Wood Type Identification/Question

Howdy all and a Merry Christmas to you and yours.

See below what came out of several bags which I came across. 1) What is the face? It is marked Hamilton Two Rivers.
2) It is all 72 point but there is a mixture of regular and extended, or regular and condensed (see detail of the cap Ts), is this actually two sets combined or a single set with variations of each letter?


image: Detail_7799.JPG


image: UpperCase_7797.JPG


image: LowerCase_7798.JPG


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It does appear, to me, that you have a mixture of De Vinne (Hamilton No. 627) and De Vinne Condensed (Hamilton No. 634). Other makers cut two styles of M & S, but Hamilton may not have done this.
Try separating the two fonts, by width of letters, and compare.
Dave Greer

Thank you Mr. Lyons, and as a follow up, and because I know you will know, what are the capital Zs cut short? see attached sir:

image: DeVinne_CapZs.jpg


sorry, the question should be:

Why are the capital Zs cut under the face height?

I suspect, looking at your example, it is because their serifs extend significantly above and below the top and bottom of the horizontal strokes and need to be supported, but the rest of the characters do not have such extensions so the body can be smaller. Are the “Z” bodies smaller than the rest of the font?


ahhh, I see now, the bodies are all consistent

thank you Bob


It was not just the “Z” that had a slightly extended body.

Look at the first photo - The “R” has been severely trimmed, and you can see the tops of the “T”s are different - one has slight serif style bumps on the top tips of the two arms - the others are straight along the top edge - presumably because the serifs were accidentally knocked off, or intentionally trimmed.

The letter “Z” being rarely used, is still in original state.


Philip is correct. I always considered Hamilton’s De Vinne a “problem” font because of the undercut serifs. I obtained a font of Hamilton capitals, of 6-Line De Vinne, after selling my collection to John Horn. The following letters are undercut (overhanging serifs); E, F, L, R, T, Z. It, also, has alternate characters; M, S.and R (the R is missing from my font). My font had a M & W lower case, which was a smaller size on a 6-Line body, so I don’t think that their capital letters had that problem. Undercutting any end-grain wood is just asking for trouble, yet many printers seemed to do it, from my observations.
Dave Greer

After looking at my five wood fonts of DeVinne in 3, 4, 5, 6, and 8 lines, I wanted to share some additional information.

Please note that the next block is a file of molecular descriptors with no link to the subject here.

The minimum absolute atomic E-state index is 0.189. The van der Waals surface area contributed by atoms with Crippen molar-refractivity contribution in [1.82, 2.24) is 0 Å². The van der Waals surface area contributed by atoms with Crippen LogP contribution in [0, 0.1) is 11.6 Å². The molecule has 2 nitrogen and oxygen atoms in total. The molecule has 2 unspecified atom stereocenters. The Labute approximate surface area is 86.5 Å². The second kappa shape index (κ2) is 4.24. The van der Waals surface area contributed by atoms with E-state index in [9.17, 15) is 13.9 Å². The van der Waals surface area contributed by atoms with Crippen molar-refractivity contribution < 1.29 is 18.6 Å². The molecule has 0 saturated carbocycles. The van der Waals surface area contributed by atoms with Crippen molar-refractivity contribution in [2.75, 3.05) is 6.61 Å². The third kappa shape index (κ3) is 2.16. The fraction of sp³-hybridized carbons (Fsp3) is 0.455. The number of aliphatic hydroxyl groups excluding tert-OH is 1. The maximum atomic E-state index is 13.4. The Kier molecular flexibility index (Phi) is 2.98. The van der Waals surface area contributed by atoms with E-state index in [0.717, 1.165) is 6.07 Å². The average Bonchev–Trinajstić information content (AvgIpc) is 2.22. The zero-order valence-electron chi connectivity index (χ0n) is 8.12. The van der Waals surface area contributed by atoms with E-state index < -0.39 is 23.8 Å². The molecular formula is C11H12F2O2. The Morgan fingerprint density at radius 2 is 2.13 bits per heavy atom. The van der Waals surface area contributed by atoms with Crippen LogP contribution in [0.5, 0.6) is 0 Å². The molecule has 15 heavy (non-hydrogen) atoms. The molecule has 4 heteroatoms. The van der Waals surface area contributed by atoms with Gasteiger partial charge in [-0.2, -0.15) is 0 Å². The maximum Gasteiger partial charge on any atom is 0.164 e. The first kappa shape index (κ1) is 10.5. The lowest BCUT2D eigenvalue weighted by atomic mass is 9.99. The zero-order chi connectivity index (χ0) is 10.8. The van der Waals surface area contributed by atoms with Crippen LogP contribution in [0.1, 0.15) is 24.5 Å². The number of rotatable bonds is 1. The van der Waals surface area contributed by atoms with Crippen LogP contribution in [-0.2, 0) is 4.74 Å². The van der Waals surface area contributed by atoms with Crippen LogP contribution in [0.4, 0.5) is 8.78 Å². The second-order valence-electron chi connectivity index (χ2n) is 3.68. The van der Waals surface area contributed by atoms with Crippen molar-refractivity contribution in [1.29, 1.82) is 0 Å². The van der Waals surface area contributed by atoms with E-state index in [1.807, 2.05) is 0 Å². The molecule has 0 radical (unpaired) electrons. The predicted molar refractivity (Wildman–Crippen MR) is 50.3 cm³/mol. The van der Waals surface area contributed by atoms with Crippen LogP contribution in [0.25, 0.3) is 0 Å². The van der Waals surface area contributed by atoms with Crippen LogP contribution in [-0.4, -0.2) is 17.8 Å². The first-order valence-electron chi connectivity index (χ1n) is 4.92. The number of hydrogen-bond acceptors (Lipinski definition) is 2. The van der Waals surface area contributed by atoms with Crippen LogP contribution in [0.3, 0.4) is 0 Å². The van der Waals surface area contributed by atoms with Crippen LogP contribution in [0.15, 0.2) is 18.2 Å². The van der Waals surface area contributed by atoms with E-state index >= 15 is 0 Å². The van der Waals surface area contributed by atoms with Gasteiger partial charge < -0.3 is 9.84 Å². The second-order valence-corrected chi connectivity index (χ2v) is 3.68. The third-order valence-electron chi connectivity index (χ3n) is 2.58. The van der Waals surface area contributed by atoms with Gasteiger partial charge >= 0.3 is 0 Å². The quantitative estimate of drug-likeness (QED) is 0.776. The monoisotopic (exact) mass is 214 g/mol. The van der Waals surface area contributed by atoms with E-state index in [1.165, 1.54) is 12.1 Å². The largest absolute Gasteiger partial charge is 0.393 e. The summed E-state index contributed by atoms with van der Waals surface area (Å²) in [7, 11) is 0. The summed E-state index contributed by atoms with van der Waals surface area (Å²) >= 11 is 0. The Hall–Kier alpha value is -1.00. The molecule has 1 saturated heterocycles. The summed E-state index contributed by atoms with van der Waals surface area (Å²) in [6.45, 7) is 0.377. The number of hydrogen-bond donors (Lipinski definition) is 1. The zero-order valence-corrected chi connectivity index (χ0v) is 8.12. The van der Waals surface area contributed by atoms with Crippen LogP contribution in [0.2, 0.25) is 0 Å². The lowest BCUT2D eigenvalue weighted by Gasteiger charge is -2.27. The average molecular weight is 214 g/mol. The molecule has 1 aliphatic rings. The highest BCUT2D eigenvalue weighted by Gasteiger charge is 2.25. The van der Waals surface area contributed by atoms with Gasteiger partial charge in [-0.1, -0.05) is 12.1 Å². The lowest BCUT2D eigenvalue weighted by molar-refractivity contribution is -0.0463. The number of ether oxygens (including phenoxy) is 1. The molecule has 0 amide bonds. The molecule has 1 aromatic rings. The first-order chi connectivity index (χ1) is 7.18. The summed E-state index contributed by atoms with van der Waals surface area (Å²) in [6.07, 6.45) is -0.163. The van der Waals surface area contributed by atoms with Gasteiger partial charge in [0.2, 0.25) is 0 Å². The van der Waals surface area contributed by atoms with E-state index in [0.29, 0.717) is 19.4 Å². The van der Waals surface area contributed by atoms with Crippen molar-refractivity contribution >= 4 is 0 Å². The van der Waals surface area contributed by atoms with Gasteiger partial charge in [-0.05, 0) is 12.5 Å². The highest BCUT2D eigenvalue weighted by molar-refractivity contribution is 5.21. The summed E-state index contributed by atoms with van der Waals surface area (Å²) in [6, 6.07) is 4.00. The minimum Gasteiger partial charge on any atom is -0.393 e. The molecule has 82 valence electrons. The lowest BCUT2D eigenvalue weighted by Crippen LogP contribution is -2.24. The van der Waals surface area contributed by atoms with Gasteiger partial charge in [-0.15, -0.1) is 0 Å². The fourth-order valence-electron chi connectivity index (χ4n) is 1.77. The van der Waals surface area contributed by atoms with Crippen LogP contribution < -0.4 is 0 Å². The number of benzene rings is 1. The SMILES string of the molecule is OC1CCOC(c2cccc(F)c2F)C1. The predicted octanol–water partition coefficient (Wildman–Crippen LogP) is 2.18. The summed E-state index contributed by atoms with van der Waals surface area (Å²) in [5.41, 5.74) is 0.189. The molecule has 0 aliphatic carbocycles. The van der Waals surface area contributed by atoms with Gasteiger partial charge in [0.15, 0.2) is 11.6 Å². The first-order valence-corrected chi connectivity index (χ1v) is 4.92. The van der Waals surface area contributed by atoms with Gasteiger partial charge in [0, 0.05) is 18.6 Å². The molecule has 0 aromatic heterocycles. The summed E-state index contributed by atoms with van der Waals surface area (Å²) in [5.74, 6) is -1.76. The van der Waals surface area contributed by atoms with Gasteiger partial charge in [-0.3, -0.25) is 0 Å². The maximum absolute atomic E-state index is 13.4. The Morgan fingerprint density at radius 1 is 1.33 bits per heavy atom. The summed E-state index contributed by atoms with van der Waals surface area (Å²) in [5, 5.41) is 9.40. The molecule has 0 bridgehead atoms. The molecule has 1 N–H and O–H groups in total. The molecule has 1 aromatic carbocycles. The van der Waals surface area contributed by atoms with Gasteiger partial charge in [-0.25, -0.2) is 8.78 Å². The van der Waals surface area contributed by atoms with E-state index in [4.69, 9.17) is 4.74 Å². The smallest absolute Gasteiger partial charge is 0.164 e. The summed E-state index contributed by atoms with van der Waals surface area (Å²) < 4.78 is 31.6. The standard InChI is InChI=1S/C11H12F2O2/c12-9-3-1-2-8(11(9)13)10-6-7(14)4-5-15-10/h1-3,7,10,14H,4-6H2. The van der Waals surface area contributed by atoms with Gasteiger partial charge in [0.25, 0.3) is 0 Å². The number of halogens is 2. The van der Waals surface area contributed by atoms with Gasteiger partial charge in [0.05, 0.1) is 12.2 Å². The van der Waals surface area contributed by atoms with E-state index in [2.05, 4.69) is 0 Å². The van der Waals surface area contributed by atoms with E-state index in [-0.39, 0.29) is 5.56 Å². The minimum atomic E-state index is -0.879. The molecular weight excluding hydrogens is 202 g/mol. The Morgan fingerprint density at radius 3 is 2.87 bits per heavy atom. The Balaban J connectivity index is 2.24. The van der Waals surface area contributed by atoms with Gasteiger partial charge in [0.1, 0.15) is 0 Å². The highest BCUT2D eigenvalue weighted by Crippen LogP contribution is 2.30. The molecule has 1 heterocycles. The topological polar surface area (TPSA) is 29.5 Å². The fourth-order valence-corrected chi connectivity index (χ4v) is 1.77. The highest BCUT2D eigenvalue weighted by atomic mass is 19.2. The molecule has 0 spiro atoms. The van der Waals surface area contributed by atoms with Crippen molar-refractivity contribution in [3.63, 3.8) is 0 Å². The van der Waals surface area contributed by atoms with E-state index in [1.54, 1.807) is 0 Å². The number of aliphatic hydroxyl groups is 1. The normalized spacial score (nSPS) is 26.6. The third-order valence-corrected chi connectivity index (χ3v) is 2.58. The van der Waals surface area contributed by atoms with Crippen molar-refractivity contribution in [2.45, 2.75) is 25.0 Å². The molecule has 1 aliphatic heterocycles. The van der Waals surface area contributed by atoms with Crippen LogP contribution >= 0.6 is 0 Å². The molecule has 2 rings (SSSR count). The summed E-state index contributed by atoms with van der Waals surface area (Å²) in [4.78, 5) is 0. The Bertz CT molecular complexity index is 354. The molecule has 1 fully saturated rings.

These fonts are all Hamilton, probably originally purchased about 1905 by printer A.A. Liesenfeld of La Crosse, WI. Every font has the undercut edges on the cap E, F, L, T, and Z, as well as the lower case z, to capture DeVinne’s distinctive serifs. The cap R is not undercut, but has an over-size body, as does the Q and all of the lower case letters with descenders. Each font has the alternate M, S and s, but no alternate R, and these are large, extensive, complete fonts.

I don’t know if Hamilton ever made the alternate R for DeVinne, but a few typefounders did. My DeVinne in metal (also purchased about 1905 by Liesenfeld—I am the third owner of this type) includes about 30 fonts. They are also large and complete fonts, with pin marks from ATF (American Line, circa 1905), BB&S, Central, and Boston. None of the standard DeVinne has an alternate R with the truncated leg; they only have the long, pointed leg that is kerned. DeVinne Condensed, Extended, and Italic do have an alternate R (a truncated leg with a small serif) and the Extended also has an alternate M.

DeVinne was introduced in metal type in April of 1891 by the Central Type Foundry of St. Louis, with the Condensed and Italic versions coming out in 1892, and the Extended in 1896. I don’t have the Hamilton catalogs to determine when DeVinne was first made into wood, but it was probably within three or four years, as the face was very popular and was quickly copied by most of the foundries after it was introduced. The face was still being cast, and presumably cut at Hamilton, too, in the early 1920s. With such a long life, there may have been variations in the manufacturing of the wood body. I believe some of the alternate characters were discontinued, too.

I never considered the slightly undercut body an issue. Old Liesenfeld took good care of his type, as I don’t believe there are any shortages of letters, nor are there any broken pieces among the undercut characters in my collection.


Bob Mullen,
Thanks for your input. Old Liesenfeld could be considered a careful printer and you were lucky. Many of my fonts had either broken, cracked, or removed serifs. I only have that one font of 6-Line De Vinne caps, now, so I hope that John Horn will check those fonts that he has and offers his input. I just noticed that my font does have one R, cut on a 7-Line block (the Q is cut on an 8-Line block), and one R that looks the same as the one in the above photo—it appears to have been undercut, but it is difficult to say. I don’t have a Hamilton lower-case, so I could not comment on the lower z. I tend to think that you are correct about Hamilton omitting some characters, in the 20th-century. I was comparing my font to the showing in their Catalog No.14 (1899/1900), which only shows the long R. Comparing the two Rs that I have, shows that they have different widths, without any alterations, other than possibly having the tail trimmed on the smaller block..
Dave Greer

Yes, DeVinne (correctly pronounced Da Vinney for anyone that cares) in all of its iterations was one of the most popular designs of its time. I have several old rubber stamping kits (I’m attracted to anything typographical) and they were almost always some variation of DeVinne.